Many within and outside NEDA, including Monsod, have indeed noted with dismay how the agency had sunk to its “lowest point” under Neri, whose adamant refusal to answer senators’ questions that could have implicated Arroyo to the NBN scandal only portrayed him as being “beholden to the President.”

In light of the revelations in the Senate hearings on the alleged bribery and overpricing that attended the NBN deal, the NEDA staff had also put two and two together, confirming their worst fears about their former boss — that he himself played the game of politics, was at ease engaging with politicians, and even surrounded himself with a retinue of “consultants” unknown to them which was like a parallel office acting as his political arm. (see Romulo L. Neri: Will Golf, Realpolitik Work at SSS?)

Mixed reaction from NEDA

Yet despite the staff’s misgivings with the way Neri managed things at NEDA, their reaction to the appointment of Recto, a true-blue politician, as new chief has been mixed.

The Organization of NEDA Employees (ONE) is not about to pose any objection to Recto’s appointment. The group, which represents the agency’s rank-and-file personnel from division chiefs down to regular employees, said it has no problems with Recto being head of NEDA since the “discretion is really with the President” as appointing authority.

ONE officials though have vowed to remain vigilant, saying they will be “watchful of the new NEDA chief’s actions.”

A senior management official also acknowledged that Recto’s appointment is a presidential prerogative but nonetheless expressed a bit of apprehension. “We look at it as part of the whole process of organizing the agencies,” he said. “But at this time the decisions of the President are suspect.”

The same official also disclosed that most would have preferred that someone from within the agency had been chosen to lead NEDA. His personal choice, he said, was Deputy Director General Augusto Santos, who was designated as acting director general when Neri was transferred to the Commission on Higher Education last year.

Sinasabi ni Presidente na talagang technocrat si Tito, but you know, if you say dance with the wolves (or to the music), he will refuse,” he shared. “The President knows that. Tito speaks his mind. He is independent that way, but he also cooperates.”

Not a few, however, saw in Recto’s appointment a continuing deterioration in the quality of Cabinet appointments. “It is probably because there is no longer any technically competent person who can stomach or stand this ‘immoderate’ president who would agree to join the Cabinet,” said one NEDA staff.

Noting that Recto is a politician, one official said he would rather give the former senator the opportunity to prove his worth, alluding to what became of his grandfather, the elder Recto (Claro), who, he said, was also a politician before he became a statesman.

But just as easily, he banished the thought and said, “Who would be willing to take the job if not politicians? Who wants Arroyo as a boss anyway, a taskmaster to say the least and very unpopular these days. Besides it would probably dampen their employability by 2010.”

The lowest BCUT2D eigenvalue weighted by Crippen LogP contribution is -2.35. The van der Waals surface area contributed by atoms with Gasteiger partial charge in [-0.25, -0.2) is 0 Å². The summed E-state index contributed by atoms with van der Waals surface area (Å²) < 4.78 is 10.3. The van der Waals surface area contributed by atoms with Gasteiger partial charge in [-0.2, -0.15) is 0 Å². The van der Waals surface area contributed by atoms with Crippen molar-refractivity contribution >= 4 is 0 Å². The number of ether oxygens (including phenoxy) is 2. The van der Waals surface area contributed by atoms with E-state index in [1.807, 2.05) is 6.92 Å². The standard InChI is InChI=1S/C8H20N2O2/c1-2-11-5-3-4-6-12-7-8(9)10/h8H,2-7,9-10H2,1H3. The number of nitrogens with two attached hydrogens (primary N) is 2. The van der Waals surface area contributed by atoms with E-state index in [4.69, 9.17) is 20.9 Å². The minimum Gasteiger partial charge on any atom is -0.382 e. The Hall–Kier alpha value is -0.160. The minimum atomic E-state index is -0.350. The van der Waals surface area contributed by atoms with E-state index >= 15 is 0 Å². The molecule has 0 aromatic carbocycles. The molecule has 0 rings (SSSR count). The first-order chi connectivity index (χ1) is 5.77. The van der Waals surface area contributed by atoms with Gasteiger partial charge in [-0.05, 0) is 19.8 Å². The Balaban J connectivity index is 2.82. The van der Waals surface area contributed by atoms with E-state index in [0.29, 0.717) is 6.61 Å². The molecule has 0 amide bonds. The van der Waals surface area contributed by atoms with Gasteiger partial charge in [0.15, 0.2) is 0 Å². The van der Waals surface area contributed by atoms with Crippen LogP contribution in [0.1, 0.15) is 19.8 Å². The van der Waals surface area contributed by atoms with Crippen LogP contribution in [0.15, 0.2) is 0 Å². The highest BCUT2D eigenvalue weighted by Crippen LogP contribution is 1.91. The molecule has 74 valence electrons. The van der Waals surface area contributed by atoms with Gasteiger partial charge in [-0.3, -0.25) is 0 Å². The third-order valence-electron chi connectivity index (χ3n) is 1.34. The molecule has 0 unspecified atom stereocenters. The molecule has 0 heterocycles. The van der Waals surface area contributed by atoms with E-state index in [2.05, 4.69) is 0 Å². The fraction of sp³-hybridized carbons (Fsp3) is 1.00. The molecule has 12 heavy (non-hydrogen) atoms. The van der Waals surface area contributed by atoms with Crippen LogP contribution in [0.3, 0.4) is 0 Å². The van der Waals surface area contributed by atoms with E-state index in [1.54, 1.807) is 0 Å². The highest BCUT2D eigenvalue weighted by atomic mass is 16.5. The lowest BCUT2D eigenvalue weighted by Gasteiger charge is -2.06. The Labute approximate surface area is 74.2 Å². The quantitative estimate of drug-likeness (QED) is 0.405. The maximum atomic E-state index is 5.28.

Still, some are hopeful that Recto will be able to bring change to the agency. That he is not in the mold of the former directors general could be providential, some said.

“He might offer something new. I hope he’ll be able to sort things out and that he can offer solutions (to the problems here),” said the senior NEDA official.

Roderick Planta, NEDA’s project monitoring staff director, may have summed up the collective mood of the NEDA staff to the Recto appointment when he said, “We are professionals. We can work well with anybody who has the interests of the nation and the institution at heart.”

1 Response to A politician at the helm of NEDA



July 25th, 2008 at 10:55 pm

Speaking of Political Butterflies, I wrote in my book:

The May 2007 midterm elections of Congressmen, Senators and local officials offer an uneasy paradox of how people of diverse and conflicting political or personal persuasions can make temporary alliances for a united ticket to improve their chances of being elected to the positions they are running for only to bolt the alliance after elections and go their own destructive separate ways.

Political parties are never defined by a distinct set of political beliefs and economic platforms that distinguishes one from the other. They are hodge-podge of non-partisan or overly partisan individuals fueled purely by personal ambition and offering their individual wisdom or lack of it as the complete recipe for the salvation of the nation.”

Microsoft Encarta describes political parties in the Philippines this way:

“Political parties in the Philippines are extensions of the key politicians who control them, rather than institutions focused on particular ideologies or political viewpoints. Political loyalties are given to individuals, and rarely to the parties. Politicians often switch party allegiances for personal gain or regional advantage.”

Most of our politicians, are lacking in depth sense of patriotism but filled with selfish opportunism. But lo and behold, our people often mistake one for the other.

Oh boy, we are totally screwed!!!